This approach has been around for decades, but the predictive power of older computations was limited by the complexity of the problem. "Even the latest generations of supercomputers are challenged by these simulations," said Yilmaz.
Simulation-based power absorption studies face three roadblocks. First, high-precision human models are needed to ensure the precision of the results. Second, high-accuracy algorithms are needed to quantify and limit computational errors in the simulations. And, third, highly scalable parallel software is needed to take advantage of cutting-edge supercomputers.
Yilmaz and his colleagues addressed each of these roadblocks. They created AustinMan, a publicly available model that represents the human body with one-millimeter-cubed resolution (something akin to a virtual Lego body composed of extremely small parts). It is being used to perform simulations that predict the electromagnetic power absorbed by our bodies.
The model has an interesting backstory. In the 1990s, a Texas death row inmate donated his body to science; it was used to create ultra-high-resolution scans of the body's tissues.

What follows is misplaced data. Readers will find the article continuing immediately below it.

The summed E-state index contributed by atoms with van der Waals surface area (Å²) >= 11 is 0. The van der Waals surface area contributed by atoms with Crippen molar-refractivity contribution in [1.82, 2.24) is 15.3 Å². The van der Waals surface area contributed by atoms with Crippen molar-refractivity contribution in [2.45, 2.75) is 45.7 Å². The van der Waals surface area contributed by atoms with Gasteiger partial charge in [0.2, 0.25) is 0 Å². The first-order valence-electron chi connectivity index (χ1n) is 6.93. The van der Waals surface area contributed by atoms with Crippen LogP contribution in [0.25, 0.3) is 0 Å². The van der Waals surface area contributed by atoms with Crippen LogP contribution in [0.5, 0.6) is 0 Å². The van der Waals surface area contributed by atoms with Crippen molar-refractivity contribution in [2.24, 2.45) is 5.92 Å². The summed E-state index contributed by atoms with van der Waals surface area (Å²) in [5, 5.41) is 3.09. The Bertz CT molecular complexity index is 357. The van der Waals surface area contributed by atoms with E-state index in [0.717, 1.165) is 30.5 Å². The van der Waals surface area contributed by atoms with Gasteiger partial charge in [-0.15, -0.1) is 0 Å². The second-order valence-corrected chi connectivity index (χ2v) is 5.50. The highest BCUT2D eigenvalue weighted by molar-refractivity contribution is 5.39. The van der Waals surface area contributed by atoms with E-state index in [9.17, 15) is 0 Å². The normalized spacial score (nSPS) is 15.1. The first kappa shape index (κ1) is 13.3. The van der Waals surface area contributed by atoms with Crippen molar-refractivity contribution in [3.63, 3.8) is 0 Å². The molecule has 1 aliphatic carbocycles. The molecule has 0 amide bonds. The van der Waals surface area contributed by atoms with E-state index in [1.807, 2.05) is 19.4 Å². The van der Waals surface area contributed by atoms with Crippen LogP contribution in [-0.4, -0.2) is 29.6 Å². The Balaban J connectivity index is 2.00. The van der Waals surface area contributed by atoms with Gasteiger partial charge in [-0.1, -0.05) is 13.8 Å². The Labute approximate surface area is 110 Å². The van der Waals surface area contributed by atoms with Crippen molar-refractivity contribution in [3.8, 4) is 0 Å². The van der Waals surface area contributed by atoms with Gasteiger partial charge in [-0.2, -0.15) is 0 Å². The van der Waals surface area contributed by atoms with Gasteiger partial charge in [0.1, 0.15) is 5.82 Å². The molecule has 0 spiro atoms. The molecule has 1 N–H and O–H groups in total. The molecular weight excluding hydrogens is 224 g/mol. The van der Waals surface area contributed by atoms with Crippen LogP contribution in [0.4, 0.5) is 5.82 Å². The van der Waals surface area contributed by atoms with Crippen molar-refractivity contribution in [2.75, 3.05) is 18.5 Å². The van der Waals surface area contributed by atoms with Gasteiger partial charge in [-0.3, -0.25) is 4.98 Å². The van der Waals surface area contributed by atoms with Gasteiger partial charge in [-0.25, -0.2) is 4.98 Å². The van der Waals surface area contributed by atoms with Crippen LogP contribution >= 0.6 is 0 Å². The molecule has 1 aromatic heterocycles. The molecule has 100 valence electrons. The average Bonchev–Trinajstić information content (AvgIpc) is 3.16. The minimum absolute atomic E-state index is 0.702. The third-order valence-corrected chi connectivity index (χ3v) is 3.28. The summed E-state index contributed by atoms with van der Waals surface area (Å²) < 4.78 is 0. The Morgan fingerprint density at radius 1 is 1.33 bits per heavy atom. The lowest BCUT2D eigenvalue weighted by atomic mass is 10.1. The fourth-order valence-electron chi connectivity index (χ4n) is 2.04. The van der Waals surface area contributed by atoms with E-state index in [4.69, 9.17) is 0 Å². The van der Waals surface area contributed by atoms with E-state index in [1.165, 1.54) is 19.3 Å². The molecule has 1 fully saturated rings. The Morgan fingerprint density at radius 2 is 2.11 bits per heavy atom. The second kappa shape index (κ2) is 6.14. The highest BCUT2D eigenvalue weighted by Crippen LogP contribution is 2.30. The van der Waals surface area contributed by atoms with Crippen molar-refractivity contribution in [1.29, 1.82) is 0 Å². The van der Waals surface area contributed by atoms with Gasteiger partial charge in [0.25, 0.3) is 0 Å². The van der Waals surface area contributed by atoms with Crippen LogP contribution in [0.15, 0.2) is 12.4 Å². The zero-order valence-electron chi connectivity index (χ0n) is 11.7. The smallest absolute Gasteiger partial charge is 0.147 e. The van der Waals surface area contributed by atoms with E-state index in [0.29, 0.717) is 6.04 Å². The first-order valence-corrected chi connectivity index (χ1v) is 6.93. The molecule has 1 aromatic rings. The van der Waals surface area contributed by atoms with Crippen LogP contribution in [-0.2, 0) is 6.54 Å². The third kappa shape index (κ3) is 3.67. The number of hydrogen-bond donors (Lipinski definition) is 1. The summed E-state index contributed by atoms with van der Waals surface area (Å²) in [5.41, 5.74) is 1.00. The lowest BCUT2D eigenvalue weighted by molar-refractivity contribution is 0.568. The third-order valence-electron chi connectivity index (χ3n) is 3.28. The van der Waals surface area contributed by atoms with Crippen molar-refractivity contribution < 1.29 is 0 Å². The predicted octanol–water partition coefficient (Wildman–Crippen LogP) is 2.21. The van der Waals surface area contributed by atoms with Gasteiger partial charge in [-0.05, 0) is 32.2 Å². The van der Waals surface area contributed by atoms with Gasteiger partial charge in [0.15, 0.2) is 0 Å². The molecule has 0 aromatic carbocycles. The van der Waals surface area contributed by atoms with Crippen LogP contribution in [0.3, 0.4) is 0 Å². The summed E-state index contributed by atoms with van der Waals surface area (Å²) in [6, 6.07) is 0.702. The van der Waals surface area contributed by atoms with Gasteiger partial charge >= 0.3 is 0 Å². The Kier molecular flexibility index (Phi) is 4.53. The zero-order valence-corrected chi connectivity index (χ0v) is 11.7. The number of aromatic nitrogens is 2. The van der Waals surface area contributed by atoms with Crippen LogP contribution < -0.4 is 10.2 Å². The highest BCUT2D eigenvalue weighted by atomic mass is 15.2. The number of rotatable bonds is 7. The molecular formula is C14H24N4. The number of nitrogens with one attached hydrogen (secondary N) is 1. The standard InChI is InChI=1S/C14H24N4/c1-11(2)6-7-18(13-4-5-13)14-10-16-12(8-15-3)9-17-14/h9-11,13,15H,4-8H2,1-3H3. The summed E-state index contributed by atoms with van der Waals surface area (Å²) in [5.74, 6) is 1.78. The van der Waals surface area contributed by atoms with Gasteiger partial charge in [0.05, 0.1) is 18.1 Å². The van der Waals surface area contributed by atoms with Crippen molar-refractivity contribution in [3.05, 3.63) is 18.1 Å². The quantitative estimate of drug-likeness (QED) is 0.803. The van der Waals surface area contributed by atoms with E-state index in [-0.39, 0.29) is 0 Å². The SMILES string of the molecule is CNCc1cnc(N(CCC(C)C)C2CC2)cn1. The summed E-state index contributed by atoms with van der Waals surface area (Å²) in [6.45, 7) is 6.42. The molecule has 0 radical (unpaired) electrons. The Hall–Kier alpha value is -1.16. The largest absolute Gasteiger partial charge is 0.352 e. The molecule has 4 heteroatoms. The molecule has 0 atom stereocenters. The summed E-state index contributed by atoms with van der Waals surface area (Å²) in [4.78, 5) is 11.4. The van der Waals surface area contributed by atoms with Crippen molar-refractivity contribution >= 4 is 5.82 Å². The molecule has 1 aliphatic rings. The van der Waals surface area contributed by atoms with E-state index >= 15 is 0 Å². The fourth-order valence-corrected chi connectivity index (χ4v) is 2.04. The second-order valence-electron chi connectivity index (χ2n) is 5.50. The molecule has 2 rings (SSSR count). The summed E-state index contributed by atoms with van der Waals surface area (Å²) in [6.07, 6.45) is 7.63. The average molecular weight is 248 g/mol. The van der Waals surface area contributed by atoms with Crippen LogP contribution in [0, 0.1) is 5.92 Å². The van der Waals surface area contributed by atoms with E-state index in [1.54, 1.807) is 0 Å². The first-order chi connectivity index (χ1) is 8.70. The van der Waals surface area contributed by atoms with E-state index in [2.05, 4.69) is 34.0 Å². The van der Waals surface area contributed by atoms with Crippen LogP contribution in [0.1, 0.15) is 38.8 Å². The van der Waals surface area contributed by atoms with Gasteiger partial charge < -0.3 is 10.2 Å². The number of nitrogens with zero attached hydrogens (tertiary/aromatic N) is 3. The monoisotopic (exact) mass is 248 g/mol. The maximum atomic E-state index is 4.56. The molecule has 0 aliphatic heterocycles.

"The resolution of these images is higher than what you can get with even the latest MRI and CAT scans," Yilmaz explained. "We can even see the damage to the tissues that the lethal injection caused."
To create the AustinMan model, the group worked with anatomists to transform the image slices into computational maps of the body's tissues. Whereas previous models had included only a handful of tissue types, the current model contains 30 types of tissues, each with unique electromagnetic properties. Overall, the model contains more than 100 million voxels (3-D versions of pixels) that interact with one another during the virtual cell phone calls.
Such extreme simulations are impossible using traditional computing methods and software. Even with the efficient algorithms that the researchers are developing, each simulation would take about five years of continuous execution on an ordinary desktop computer. Crunching the numbers on the Ranger supercomputer at TACC, however, Yilmaz and his team can perform these simulations in less than six hours.
"The supercomputing infrastructure at TACC is fundamental to this work. It's part of the reason why NSF awarded us this project," Yilmaz said. "The simulations we're performing on Ranger are some of the biggest and most complicated bioelectromagnetic simulations ever."